Exterior upgrades to your home can add immense value, but they can also bring new style and a fresh appearance to your home as well, with one of the most beautiful being wood replacement windows. Your windows are one of the few exterior upgrades that have a direct effect on the interior and ultimately the comfort of your home.
Many people considering replacement windows have become familiar with vinyl windows and potentially even fiberglass windows, but there are still so many questions that people have about wood windows. We’re going to look at what exactly constitutes a wood window, and then we’re going to go down the most common pros and cons for them.
What Are Wood Windows
Wood windows are windows that have been made out of any natural wood material. The natural is an important qualifier since there are many companies now making engineered wood products, which are often closer to resin or concrete but have wood fibers incorporated into the final product. Wood windows are often seen as one of the most costly window materials, not only in initial material and labor cost to install but in the maintenance needed year-in and year-out for the duration of their useful life.
The Pros & Cons Of Wood Replacement Windows
One of the single biggest attractants and benefits of wood windows is their ability to be given almost any appearance that the homeowner wants. While they do need to be sealed in some way, they can have countless options for appearance since they can be painted or stained any color in existence.
This ability to sport any color or stain tone makes them incredibly versatile as well and allows them to blend in with most architectural styles easily. When the owner doesn’t want them to blend in, they can be distinctive and bring an old-world charm to many homes.
Another huge benefit to wood windows is that they can be made to any size, shape, and level of complexity desired. Other materials, such as metal and vinyl, are very difficult to shape into anything other than linear shapes, which makes them unsuitable for many applications that require a curved or custom-shaped window.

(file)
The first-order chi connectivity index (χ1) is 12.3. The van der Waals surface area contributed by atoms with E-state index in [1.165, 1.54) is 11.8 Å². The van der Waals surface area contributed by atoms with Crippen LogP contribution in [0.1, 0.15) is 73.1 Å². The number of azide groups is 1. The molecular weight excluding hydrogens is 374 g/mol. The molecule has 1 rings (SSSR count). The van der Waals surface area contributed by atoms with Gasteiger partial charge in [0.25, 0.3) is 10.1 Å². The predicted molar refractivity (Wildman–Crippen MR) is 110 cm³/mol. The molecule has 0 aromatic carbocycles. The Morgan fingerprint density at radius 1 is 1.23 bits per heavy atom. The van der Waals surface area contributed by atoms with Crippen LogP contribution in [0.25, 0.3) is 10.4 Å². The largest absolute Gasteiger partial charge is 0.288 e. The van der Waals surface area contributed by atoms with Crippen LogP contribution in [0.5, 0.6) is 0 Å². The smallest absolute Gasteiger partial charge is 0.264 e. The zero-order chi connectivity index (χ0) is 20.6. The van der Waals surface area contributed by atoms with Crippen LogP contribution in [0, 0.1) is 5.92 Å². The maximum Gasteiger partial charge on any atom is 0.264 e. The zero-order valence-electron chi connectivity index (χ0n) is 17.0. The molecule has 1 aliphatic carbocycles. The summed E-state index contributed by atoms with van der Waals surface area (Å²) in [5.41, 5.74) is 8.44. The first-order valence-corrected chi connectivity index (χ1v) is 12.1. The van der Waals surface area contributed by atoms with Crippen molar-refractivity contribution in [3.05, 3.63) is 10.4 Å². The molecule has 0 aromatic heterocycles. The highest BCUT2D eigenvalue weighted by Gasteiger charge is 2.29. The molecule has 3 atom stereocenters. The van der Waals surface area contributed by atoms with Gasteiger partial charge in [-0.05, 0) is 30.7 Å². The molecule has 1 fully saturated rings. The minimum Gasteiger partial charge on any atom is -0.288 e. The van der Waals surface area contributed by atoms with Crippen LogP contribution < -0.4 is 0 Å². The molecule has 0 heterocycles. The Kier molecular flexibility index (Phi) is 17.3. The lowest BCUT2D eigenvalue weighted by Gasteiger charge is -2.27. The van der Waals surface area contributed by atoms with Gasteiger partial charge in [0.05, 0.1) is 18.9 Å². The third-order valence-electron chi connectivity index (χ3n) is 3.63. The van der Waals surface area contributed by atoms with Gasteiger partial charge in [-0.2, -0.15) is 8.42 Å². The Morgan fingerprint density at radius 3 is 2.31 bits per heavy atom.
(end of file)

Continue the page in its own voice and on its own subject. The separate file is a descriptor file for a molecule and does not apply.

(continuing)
This isn’t to say that materials like vinyl can’t be shaped to custom designs, but it is much more labor intensive than it would be to make the same window out of wood. In the case of large windows, wood is also ideal for custom installations since it is so strong when compared to other materials, like vinyl, that can be damaged with comparably light loads.
There is no sugar-coating it, homeowners that choose wood windows to replace their current windows are making a significant commitment to the future maintenance requirements of those wood windows. They will need to be cleaned regularly, as well as kept painted or stained to keep the wood sealed against moisture. The windows will need to be painted as needed, but generally every few years they’ll need to be stripped and resealed or repainted or risk warping and potential rot.
Not All Wood Windows Are Created Equally
When people think of wood windows they often think of large, extravagant windows letting in massive amounts of light. This was common with older wood windows that were made from naturally-occurring timber, but many modern wood windows are made from cheaper, softer wood that has been grown quickly and doesn’t have the same fiber density as older wood. They aren’t weak by any means, but modern wood windows simply won’t last as long as wood windows from 50-100 years ago.
Cladding Doesn’t Help
Metal-clad and vinyl-clad windows are touted to be much better than bare wood since they “protect” the wood with cladding. This is often a sales gimmick since wood and the cladding have different thermal expansion coefficients, they will eventually become unsealed and allow water between the wood and the cladding. This will speed up the rot and warping process.
For More Information About Wood Windows
If you would like more information about using wood replacement windows for your next project, reach out today and speak with a member of our trusted, local window installation team.